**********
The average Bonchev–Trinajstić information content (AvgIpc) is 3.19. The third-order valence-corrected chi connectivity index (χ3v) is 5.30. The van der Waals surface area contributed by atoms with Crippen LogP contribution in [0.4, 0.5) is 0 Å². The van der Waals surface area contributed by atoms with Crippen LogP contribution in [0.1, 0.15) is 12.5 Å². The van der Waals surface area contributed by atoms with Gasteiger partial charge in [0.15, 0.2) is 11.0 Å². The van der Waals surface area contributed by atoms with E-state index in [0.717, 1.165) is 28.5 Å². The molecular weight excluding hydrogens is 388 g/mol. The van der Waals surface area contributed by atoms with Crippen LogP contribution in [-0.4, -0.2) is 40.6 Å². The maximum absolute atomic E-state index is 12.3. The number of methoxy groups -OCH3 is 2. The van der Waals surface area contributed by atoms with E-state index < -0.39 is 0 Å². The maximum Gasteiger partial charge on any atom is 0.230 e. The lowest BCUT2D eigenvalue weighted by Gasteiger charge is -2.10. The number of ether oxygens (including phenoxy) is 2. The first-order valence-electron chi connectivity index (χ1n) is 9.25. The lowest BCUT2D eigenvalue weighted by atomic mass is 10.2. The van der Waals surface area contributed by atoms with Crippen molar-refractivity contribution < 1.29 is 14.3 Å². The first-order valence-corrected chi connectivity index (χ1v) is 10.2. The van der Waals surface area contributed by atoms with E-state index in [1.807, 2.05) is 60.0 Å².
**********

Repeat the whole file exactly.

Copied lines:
The average Bonchev–Trinajstić information content (AvgIpc) is 3.19. The third-order valence-corrected chi connectivity index (χ3v) is 5.30. The van der Waals surface area contributed by atoms with Crippen LogP contribution in [0.4, 0.5) is 0 Å². The van der Waals surface area contributed by atoms with Crippen LogP contribution in [0.1, 0.15) is 12.5 Å². The van der Waals surface area contributed by atoms with Gasteiger partial charge in [0.15, 0.2) is 11.0 Å². The van der Waals surface area contributed by atoms with E-state index in [0.717, 1.165) is 28.5 Å². The molecular weight excluding hydrogens is 388 g/mol. The van der Waals surface area contributed by atoms with Crippen LogP contribution in [-0.4, -0.2) is 40.6 Å². The maximum absolute atomic E-state index is 12.3. The number of methoxy groups -OCH3 is 2. The van der Waals surface area contributed by atoms with E-state index < -0.39 is 0 Å². The maximum Gasteiger partial charge on any atom is 0.230 e. The lowest BCUT2D eigenvalue weighted by Gasteiger charge is -2.10. The number of ether oxygens (including phenoxy) is 2. The first-order valence-electron chi connectivity index (χ1n) is 9.25. The lowest BCUT2D eigenvalue weighted by atomic mass is 10.2. The van der Waals surface area contributed by atoms with Crippen molar-refractivity contribution < 1.29 is 14.3 Å². The first-order valence-corrected chi connectivity index (χ1v) is 10.2. The van der Waals surface area contributed by atoms with E-state index in [1.807, 2.05) is 60.0 Å².